The Indiana State University Conference on Baseball in Literature and American Culture has consistently produced a strong body of scholarship since its inception in 1995. Eighteen essays presented at the 2004 and 2005 ISU conferences are published in this work.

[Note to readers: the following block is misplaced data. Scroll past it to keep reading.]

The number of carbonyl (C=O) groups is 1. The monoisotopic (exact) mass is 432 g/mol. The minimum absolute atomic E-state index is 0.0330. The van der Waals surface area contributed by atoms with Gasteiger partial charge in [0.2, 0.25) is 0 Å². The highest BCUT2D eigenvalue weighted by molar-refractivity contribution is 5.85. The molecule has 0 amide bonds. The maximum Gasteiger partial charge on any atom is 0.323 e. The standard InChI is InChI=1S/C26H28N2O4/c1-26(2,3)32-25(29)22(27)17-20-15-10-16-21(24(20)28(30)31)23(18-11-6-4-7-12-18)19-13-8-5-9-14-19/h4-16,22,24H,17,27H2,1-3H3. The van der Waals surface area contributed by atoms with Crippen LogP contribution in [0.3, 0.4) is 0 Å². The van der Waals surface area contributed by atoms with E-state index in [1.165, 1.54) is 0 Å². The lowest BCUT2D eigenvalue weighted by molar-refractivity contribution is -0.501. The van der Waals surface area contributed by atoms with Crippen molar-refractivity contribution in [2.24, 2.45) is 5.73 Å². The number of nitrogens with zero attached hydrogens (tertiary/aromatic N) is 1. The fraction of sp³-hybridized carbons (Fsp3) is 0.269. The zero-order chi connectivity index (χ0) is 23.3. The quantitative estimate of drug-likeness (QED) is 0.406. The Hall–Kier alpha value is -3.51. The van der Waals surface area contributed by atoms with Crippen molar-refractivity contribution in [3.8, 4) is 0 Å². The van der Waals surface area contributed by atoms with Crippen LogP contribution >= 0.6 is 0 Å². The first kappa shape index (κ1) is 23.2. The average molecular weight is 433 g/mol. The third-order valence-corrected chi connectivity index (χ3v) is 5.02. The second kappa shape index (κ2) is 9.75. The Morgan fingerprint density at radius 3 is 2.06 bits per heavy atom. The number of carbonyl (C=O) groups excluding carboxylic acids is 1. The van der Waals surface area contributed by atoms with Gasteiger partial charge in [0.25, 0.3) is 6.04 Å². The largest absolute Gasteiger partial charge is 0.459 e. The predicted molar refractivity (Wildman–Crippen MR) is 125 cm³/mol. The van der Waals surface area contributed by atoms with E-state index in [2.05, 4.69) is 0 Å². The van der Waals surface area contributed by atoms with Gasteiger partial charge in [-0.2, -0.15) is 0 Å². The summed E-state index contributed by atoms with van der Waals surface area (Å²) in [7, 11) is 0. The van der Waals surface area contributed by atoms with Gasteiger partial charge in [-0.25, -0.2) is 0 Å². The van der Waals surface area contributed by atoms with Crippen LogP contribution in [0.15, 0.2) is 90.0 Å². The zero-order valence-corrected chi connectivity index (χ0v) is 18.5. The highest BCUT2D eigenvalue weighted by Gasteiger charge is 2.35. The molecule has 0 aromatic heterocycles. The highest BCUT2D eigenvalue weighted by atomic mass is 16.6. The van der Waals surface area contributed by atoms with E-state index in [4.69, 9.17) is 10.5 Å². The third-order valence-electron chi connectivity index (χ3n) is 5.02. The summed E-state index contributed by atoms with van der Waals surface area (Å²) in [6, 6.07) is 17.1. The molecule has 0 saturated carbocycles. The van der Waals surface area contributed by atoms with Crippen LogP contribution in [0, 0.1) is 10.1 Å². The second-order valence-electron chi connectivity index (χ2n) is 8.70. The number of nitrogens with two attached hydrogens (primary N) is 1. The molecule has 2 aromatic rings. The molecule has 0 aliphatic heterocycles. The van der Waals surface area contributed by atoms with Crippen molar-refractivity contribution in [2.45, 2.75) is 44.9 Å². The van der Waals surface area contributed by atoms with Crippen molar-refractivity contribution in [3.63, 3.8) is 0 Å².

In “Baseball is a Place: Reflections On Building a Baseball Novel,” novelist Mick Cochrane discusses writing a baseball novel, using his 2002 novel Sport to exemplify the process. Tracy Collins, in “Women, American Society, and Baseball Literature in the High Cannon,” examines the ways in which canonical baseball novels are obliged to exclude women. In “‘A Grim Harvest’: Baseball’s Changing of the Guard, 1931,” Steve Gietschier shows baseball progressing from the tenuous agreements of the early modern era to become a stable urban business ready to take on the challenges of the mid-century. Joan Thomas’s “Baseball and America, a Timeless Love Story” muses on the ways in which fans’ relationship with baseball is like that of the lover to the beloved, irrational, forgiving, even maddening but always total. Fourteen other essays on the literature and culture of the game take on topics that include Josh Gibson and Satchel Paige, August Wilson’s Fences, baseball’s long connection with presidents, its even longer connection with tobacco, and the virtue of cheering Chicago’s Cubs.